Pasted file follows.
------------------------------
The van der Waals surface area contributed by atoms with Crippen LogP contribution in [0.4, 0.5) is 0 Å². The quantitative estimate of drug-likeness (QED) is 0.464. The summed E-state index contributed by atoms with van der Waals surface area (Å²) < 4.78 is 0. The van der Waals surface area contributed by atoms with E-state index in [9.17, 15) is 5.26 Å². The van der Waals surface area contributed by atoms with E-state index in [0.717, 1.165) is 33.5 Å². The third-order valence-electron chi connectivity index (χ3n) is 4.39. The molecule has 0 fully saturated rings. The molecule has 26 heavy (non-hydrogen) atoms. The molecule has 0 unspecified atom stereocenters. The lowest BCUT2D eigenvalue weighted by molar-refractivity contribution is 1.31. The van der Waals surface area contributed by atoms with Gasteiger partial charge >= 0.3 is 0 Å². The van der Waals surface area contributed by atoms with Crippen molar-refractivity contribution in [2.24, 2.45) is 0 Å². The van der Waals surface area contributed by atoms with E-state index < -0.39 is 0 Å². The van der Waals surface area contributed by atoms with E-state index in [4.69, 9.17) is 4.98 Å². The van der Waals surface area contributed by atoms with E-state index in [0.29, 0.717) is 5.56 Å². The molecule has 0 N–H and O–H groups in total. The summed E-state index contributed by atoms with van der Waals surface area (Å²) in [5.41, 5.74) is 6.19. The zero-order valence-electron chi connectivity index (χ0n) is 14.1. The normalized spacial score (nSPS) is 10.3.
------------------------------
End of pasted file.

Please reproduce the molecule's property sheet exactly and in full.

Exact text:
The van der Waals surface area contributed by atoms with Crippen LogP contribution in [0.4, 0.5) is 0 Å². The quantitative estimate of drug-likeness (QED) is 0.464. The summed E-state index contributed by atoms with van der Waals surface area (Å²) < 4.78 is 0. The van der Waals surface area contributed by atoms with E-state index in [9.17, 15) is 5.26 Å². The van der Waals surface area contributed by atoms with E-state index in [0.717, 1.165) is 33.5 Å². The third-order valence-electron chi connectivity index (χ3n) is 4.39. The molecule has 0 fully saturated rings. The molecule has 26 heavy (non-hydrogen) atoms. The molecule has 0 unspecified atom stereocenters. The lowest BCUT2D eigenvalue weighted by molar-refractivity contribution is 1.31. The van der Waals surface area contributed by atoms with Gasteiger partial charge >= 0.3 is 0 Å². The van der Waals surface area contributed by atoms with Crippen molar-refractivity contribution in [2.24, 2.45) is 0 Å². The van der Waals surface area contributed by atoms with E-state index < -0.39 is 0 Å². The van der Waals surface area contributed by atoms with E-state index in [4.69, 9.17) is 4.98 Å². The van der Waals surface area contributed by atoms with E-state index in [0.29, 0.717) is 5.56 Å². The molecule has 0 N–H and O–H groups in total. The summed E-state index contributed by atoms with van der Waals surface area (Å²) in [5.41, 5.74) is 6.19. The zero-order valence-electron chi connectivity index (χ0n) is 14.1. The normalized spacial score (nSPS) is 10.3.